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Don't Feel Sorry - Feel "Synergy"

November 26, 2003

If there's any thematic message in the album Synergy from Jim Hurst and Missy Raines it's to start feeling good about yourself. The first song on the album, I Ain't Got the Blues, pokes fun at the blues as Jim describes what it's like when things are going right. Missy echos in the very next song Cold Hard Business, that life's about getting better not about gaining wealth. We're delivered a wake-up call in Old Blind Dog, a song about a handicapped pet who's only focus is giving love to others. Even the song Buzzed delightfully reminds us that if you're in love you don't need coffee to get moving. Jim and Missy can play too. Missy has often been selected as the best bass player by the IBMA; Jim has won several awards too. If you're feeling sorry for yourself, latch on to this CD - and listen to 8 selections on Folk Alley.

Posted by Jim Blum at 12:08 PM | Comments (0)

Very Special Christmas Goes Acoustic

November 25, 2003

The newest entry in the Very Special Christmas series of holiday CDs features an acoustic lineup. Featured artists on A Very Special Acoustic Christmas include Norah Jones, Willie Nelson, Sam Bush, Patty Loveless, Alison Krauss, Ricky Skaggs, Dan Tyminsky, and Rhonda Vincent. The original A Very Special Christmas album debuted in 1987, with sales benefiting the Special Olympics. The albums bring together popular recording artists performing traditional and original holiday songs.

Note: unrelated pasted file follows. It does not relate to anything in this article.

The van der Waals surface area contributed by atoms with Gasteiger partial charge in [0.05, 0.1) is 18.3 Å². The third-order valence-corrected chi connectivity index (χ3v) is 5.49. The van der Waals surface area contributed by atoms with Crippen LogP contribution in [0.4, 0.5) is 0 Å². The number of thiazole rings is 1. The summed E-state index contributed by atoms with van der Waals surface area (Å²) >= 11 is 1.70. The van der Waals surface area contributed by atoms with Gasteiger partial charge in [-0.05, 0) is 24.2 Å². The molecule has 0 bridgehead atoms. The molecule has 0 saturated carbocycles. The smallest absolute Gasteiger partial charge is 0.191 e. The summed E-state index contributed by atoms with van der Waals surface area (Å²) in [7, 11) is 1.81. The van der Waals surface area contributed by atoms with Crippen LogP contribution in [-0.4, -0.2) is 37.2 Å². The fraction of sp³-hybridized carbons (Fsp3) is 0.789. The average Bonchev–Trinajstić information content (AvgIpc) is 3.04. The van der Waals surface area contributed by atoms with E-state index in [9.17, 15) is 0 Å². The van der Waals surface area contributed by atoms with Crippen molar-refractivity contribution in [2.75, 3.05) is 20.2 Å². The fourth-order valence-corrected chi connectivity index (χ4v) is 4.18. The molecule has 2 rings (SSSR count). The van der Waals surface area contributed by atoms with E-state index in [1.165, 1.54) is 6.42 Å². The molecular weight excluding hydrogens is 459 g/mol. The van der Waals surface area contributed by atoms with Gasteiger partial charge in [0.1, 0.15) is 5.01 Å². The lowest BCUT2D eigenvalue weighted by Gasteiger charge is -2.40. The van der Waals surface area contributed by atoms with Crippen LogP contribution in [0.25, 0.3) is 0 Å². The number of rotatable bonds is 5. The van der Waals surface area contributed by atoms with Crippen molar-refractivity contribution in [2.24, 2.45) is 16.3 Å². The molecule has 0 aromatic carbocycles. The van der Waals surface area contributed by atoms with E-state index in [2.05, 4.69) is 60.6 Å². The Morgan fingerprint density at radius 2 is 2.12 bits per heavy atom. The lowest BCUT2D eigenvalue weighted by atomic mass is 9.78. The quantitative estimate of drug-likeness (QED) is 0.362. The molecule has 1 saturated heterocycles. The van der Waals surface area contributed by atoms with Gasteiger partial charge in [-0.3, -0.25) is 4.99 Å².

Posted by Ann VerWiebe at 11:14 AM | Comments (0)

Dixie Chicks Release Live CD and DVD

November 24, 2003

Columbia Records and the Dixie Chicks have released Top of the World Tour Live four days early. The set, which includes a double CD and DVD recorded live during the Dixie Chicks 2003 tour, was originally scheduled for release on Nov. 25. During the tour, the Chicks performed 79 shows in North America, Europe, and Australia. Songs on the new CDs and DVD first appeared on 1998's Wide Open Spaces, 1999's Fly and 2002's Home. The live set may take the place of another tour in the near future as Chick Martie Maguire awaits the birth of twins this spring.